Hopefully this will be a short post. I saw some folks in IRC (one of the many #debian channels I’m connected to) chatting about /dev/urandom and /dev/random, and increasing its available entropy pool. This entropy pool is where all the random numbers generated by a Linux system come from. The higher the entropy pool value, the more truly random the pseudorandom number generator (PRNG) like /dev/random and /dev/urandom can be. This has a specific impact on computer cryptography: if your random number pool is low on entropy, its sequence of random numbers can be guessed relatively easily. I found this Wikipedia article which briefly describes the technology on various operating systems.
The operating system file (well, in the /proc pseudo-filesystem) which displays how much entropy my system currently has is /proc/sys/kernel/random/entropy_avail. It will change over time; to watch it change I used this command:
watch -n 1 cat /proc/sys/kernel/random/entropy_avail
This showed my entropy fluctuating between 100 and 200, which is pretty low and not very useful (or secure). I did some research to try and discover a way to increase this entropy pool. Probably the best option is a hardware random number generator (HRNG), maybe sometimes called a true random number generator (TRNG). These cost money, money I don’t have for spending. I found randomsound, but running it did not appear to affect my entropy one way or the other (probably because on my home machine I don’t have a mic). I found this blog post, but it initially suggests a questionable method to increase entropy. Its update, quietly hidden at the top of the post, gives the solution I came upon.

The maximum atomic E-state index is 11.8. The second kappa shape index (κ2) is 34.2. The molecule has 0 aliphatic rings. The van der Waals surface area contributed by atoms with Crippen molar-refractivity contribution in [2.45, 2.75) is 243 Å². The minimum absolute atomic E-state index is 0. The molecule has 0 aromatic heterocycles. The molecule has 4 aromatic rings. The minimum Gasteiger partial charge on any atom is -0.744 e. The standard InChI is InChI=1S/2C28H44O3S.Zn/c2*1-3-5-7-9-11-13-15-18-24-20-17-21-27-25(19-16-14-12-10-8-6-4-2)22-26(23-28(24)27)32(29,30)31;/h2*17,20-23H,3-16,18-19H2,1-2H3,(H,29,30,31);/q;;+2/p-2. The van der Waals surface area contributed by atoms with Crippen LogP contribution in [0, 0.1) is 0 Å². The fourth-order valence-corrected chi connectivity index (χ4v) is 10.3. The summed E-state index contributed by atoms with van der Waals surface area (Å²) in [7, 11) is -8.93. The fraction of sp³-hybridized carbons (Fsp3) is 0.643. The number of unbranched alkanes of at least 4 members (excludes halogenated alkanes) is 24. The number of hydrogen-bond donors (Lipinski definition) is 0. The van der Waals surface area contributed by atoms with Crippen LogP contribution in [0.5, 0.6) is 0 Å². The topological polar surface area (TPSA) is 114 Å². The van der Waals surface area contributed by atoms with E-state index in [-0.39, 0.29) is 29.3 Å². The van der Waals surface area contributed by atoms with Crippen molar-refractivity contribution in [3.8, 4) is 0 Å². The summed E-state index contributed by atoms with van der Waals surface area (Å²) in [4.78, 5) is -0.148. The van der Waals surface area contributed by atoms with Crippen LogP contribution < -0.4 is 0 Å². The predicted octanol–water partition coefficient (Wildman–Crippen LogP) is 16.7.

The solution was to use haveged. This uses nondeterministic optimizations available in modern CPU hardware as its random source. When I ran it with the default options, my entropy pool shot up to between 1024 and 4096. Much improved. In a post further on down on Chris’s blog, someone suggested using the /proc/sys/kernel/random/poolsize as the lower threshold, with the -w option. Debian provides an /etc/default/haveged file where you can place these options:
DAEMON_ARGS="-w $(cat /proc/sys/kernel/random/poolsize)"
Currently, poolsize is set to 4096. Should a new kernel from the Debian team set this pool to be different, haveged will automatically be set to whatever value it is. I have successfully set this on my main workstation machines at work and at home. I will set this on my laptop and my VPS systems, and see how it goes.
UPDATE: All but one of my VPS systems was able to use haveged. The one outlier was because it’s on an OpenVZ VM system, and I don’t have access to those particular parts of the kernel (even as root). I have relegated that VPS to being just a toy, since I can’t really use it for much else. I will probably cancel my subscription to that altogether. We’ll have to see about that.